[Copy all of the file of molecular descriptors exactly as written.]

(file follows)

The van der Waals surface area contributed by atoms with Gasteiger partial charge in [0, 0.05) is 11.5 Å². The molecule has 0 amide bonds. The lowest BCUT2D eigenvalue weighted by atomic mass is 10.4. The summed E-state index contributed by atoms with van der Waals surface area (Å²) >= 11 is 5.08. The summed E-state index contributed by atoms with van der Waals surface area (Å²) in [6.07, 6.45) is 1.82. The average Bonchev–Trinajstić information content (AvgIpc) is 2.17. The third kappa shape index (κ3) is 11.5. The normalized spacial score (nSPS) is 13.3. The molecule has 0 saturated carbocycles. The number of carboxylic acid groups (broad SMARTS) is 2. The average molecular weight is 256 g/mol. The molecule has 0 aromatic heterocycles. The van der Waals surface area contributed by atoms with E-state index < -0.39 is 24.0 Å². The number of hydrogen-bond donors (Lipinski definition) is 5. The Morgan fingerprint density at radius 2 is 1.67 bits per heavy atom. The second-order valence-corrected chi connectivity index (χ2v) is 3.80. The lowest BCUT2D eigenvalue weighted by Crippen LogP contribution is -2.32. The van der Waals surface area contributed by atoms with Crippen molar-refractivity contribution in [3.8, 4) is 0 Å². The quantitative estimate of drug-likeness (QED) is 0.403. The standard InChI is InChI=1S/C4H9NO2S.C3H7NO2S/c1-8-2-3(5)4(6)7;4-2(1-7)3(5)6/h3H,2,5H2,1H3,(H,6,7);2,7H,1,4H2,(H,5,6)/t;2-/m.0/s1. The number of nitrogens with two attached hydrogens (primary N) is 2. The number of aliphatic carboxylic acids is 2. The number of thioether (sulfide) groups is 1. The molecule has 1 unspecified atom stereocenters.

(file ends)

The van der Waals surface area contributed by atoms with Gasteiger partial charge in [0, 0.05) is 11.5 Å². The molecule has 0 amide bonds. The lowest BCUT2D eigenvalue weighted by atomic mass is 10.4. The summed E-state index contributed by atoms with van der Waals surface area (Å²) >= 11 is 5.08. The summed E-state index contributed by atoms with van der Waals surface area (Å²) in [6.07, 6.45) is 1.82. The average Bonchev–Trinajstić information content (AvgIpc) is 2.17. The third kappa shape index (κ3) is 11.5. The normalized spacial score (nSPS) is 13.3. The molecule has 0 saturated carbocycles. The number of carboxylic acid groups (broad SMARTS) is 2. The average molecular weight is 256 g/mol. The molecule has 0 aromatic heterocycles. The van der Waals surface area contributed by atoms with E-state index < -0.39 is 24.0 Å². The number of hydrogen-bond donors (Lipinski definition) is 5. The Morgan fingerprint density at radius 2 is 1.67 bits per heavy atom. The second-order valence-corrected chi connectivity index (χ2v) is 3.80. The lowest BCUT2D eigenvalue weighted by Crippen LogP contribution is -2.32. The van der Waals surface area contributed by atoms with Crippen molar-refractivity contribution in [3.8, 4) is 0 Å². The quantitative estimate of drug-likeness (QED) is 0.403. The standard InChI is InChI=1S/C4H9NO2S.C3H7NO2S/c1-8-2-3(5)4(6)7;4-2(1-7)3(5)6/h3H,2,5H2,1H3,(H,6,7);2,7H,1,4H2,(H,5,6)/t;2-/m.0/s1. The number of nitrogens with two attached hydrogens (primary N) is 2. The number of aliphatic carboxylic acids is 2. The number of thioether (sulfide) groups is 1. The molecule has 1 unspecified atom stereocenters.